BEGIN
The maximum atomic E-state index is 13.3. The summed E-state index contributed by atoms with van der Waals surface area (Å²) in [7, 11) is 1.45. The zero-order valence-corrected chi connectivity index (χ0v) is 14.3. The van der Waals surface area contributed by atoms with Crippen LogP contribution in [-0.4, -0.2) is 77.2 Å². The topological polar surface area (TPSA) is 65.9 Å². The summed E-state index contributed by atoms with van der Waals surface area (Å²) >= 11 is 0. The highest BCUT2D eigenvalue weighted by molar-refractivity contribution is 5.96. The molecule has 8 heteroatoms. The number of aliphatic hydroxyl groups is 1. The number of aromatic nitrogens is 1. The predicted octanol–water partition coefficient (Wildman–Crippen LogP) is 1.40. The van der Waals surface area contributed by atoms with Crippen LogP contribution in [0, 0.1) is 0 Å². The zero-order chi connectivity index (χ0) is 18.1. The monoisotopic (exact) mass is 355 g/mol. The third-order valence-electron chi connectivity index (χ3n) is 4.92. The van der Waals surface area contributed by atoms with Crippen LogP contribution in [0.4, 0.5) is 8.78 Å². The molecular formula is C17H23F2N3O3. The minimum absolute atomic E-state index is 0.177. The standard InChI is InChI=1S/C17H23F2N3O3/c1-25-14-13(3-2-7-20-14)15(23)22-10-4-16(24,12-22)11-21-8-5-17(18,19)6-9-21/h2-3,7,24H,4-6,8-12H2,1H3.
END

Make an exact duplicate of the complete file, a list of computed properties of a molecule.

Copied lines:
The maximum atomic E-state index is 13.3. The summed E-state index contributed by atoms with van der Waals surface area (Å²) in [7, 11) is 1.45. The zero-order valence-corrected chi connectivity index (χ0v) is 14.3. The van der Waals surface area contributed by atoms with Crippen LogP contribution in [-0.4, -0.2) is 77.2 Å². The topological polar surface area (TPSA) is 65.9 Å². The summed E-state index contributed by atoms with van der Waals surface area (Å²) >= 11 is 0. The highest BCUT2D eigenvalue weighted by molar-refractivity contribution is 5.96. The molecule has 8 heteroatoms. The number of aliphatic hydroxyl groups is 1. The number of aromatic nitrogens is 1. The predicted octanol–water partition coefficient (Wildman–Crippen LogP) is 1.40. The van der Waals surface area contributed by atoms with Crippen LogP contribution in [0, 0.1) is 0 Å². The zero-order chi connectivity index (χ0) is 18.1. The monoisotopic (exact) mass is 355 g/mol. The third-order valence-electron chi connectivity index (χ3n) is 4.92. The van der Waals surface area contributed by atoms with Crippen LogP contribution in [0.4, 0.5) is 8.78 Å². The molecular formula is C17H23F2N3O3. The minimum absolute atomic E-state index is 0.177. The standard InChI is InChI=1S/C17H23F2N3O3/c1-25-14-13(3-2-7-20-14)15(23)22-10-4-16(24,12-22)11-21-8-5-17(18,19)6-9-21/h2-3,7,24H,4-6,8-12H2,1H3.